January 25, 2002

Parents visit, experience students’ world

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Jacqueline Reasoner and her daughter Darcie, VMS II, and a group of other parents look at organs with Dr. Alice Clark Coogan, associate professor of Pathology, at the organ recital during Parent's Weekend. (photo by Anne Rayner Pollo)

Parents visit, experience students’ world

Mary Hunt Martin, VMS II, looks at some of the displays with her parents Raymond and Wendy Martin. (photo by Anne Rayner Pollo)

Mary Hunt Martin, VMS II, looks at some of the displays with her parents Raymond and Wendy Martin. (photo by Anne Rayner Pollo)

Neil Osheroff, Ph.D., professor of Biochemistry, told the 670 family members of medical students gathered at Parents’ Weekend to look closely at the medical students next to them.

“There’s something different about them,” he said. “There’s been a change. What’s changed them? Challenge. Constant intellectual challenge. You should be very proud of your sons and daughters. We are immensely proud of them.”

The 670 family members represented 190 families from 36 states. They were treated to a weekend of activities including a Friday evening dinner, a daylong program headlined “the Vanderbilt Experience,” and a Saturday evening dinner featuring musically talented Vanderbilt University School of Medicine students.

In addition to comments from Dr. Harry R. Jacobson, vice chancellor for Health Affairs, Dean Steven G. Gabbe, and VUSM senior associate deans, Deborah C. German and Roger D. Chalkley, and associate dean Bonnie M. Miller, the family members heard a panel discussion about Vanderbilt’s Institutional Review Board and had the opportunity to participate in an organ recital, an up-close look at some of the body’s vital organs.

“It’s so impressive,” said Julie Guelich of Edina, Minn., mother of first-year student Jill Guelich. “We were here for the first day of orientation and for the white coat ceremony. I love the whole concept of the “Good Doctor” (German’s presentation on the first day of orientation) and treating people and not diseases.”

Jill Guelich said the format was chock full of information for students.

“It’s fun to hear the perspective they give on each year,” she said. “It’s making me proud to be here too and realize that even though we get bogged down, we’ll soon see the light at the end of the tunnel. I’m enjoying my time here. Vanderbilt is really a special place.”

Jeannette J. Norden, Ph.D., professor of Cell Biology, has taught the second-year neuroscience course for the past 15 years. She told the group that medical students face a challenge to take all the information they have learned from the first-year curriculum, and build upon that knowledge in the second year—the end result being the ability to use the information in a clinical setting someday.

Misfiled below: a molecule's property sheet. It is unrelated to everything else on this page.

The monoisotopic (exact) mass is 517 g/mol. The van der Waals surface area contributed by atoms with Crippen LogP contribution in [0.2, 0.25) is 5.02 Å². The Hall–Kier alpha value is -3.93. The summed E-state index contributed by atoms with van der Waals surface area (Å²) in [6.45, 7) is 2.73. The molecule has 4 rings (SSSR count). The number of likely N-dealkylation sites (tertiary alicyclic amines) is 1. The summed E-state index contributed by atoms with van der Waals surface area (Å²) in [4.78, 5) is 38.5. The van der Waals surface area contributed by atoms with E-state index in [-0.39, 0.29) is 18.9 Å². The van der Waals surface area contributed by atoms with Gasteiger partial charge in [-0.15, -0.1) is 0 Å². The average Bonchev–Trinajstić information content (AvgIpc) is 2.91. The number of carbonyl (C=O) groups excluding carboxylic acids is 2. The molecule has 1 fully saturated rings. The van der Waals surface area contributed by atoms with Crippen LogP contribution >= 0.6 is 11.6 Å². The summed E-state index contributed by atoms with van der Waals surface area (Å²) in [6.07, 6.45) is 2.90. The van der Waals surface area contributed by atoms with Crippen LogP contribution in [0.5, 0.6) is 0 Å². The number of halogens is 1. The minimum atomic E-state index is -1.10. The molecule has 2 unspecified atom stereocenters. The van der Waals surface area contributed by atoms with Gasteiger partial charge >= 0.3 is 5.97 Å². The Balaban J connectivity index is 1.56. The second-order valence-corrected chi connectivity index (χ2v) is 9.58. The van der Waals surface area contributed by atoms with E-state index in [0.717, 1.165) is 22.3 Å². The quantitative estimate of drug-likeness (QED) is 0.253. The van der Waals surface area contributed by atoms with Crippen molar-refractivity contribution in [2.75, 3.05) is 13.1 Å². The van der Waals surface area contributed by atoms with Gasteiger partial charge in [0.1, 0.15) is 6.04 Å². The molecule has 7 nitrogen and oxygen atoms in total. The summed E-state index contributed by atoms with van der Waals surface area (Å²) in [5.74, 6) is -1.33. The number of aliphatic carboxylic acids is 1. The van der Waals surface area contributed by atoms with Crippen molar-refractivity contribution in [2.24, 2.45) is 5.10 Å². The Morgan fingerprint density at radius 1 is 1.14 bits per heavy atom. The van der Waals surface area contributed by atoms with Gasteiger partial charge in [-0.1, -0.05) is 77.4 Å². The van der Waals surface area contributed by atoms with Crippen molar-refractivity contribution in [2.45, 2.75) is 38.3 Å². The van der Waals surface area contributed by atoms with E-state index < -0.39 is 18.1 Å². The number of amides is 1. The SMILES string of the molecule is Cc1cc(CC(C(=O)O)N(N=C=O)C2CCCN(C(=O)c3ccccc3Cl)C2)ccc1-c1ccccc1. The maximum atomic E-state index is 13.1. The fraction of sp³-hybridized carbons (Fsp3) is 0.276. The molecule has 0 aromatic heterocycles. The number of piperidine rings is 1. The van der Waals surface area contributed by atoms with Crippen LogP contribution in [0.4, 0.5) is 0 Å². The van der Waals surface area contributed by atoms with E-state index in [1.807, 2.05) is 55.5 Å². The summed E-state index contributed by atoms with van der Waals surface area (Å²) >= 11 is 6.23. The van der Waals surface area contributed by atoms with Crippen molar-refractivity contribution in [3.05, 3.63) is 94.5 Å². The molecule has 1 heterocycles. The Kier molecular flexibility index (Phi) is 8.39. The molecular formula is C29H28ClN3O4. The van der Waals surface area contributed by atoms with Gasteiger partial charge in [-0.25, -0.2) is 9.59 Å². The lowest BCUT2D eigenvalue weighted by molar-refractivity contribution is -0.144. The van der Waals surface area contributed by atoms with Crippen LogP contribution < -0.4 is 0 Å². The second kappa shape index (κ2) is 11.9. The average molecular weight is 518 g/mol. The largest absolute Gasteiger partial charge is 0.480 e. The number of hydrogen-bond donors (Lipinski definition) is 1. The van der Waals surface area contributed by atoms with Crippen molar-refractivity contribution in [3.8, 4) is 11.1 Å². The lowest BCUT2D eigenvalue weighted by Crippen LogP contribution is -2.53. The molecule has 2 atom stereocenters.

“We realize that we cannot teach our students everything they need to know,” Norden said. “It’s incumbent upon us to teach our students they need to be lifelong learners.”

Norden told the group that she tries to put faces with disease processes in her class. For example, a woman who lost her husband after a six-year battle with Alzheimer’s Disease has spoken to Norden’s classes about what it was like to slowly lose the man with whom she had hoped to grow old. They see a 10-minute clip of the man in the final stages of the disease.

“I could stand up and talk all day long about the brain and Alzheimer’s Disease, but that pales in comparison to hearing and seeing how a man was robbed of his dignity and his humanity by this disease. After that 10-minute clip, I believe our students are never the same afterward.”

Gabbe told the group that one of his goals is to see VUSM rank in one of the top 5 or 10 medical schools in the country. He told about meeting a first-year student on campus late one night, the student heading to the anatomy lab to study for a test. Gabbe tagged along and found a group of second-year students helping the first-year group study. “I told one of them how kind he was to give up his time to help the first-year group study, and he said ‘that’s the way it’s done here. That’s what is expected of us. It was done for us.’”

Jacobson said that health care is going through a time of “unprecedented change, changes happening so fast that most of us can barely keep up.”

One vehicle causing change in the health care industry is the Internet, giving both physicians and patients a wealth of information. Physicians of the future must become lifelong learners.

“Your sons and daughters are going to be better doctors than we are,” Jacobson said. “They’ll know more. They’ll heal more, and they’ll also know how to prevent disease more. Their patients will have better lives. I’m confident.”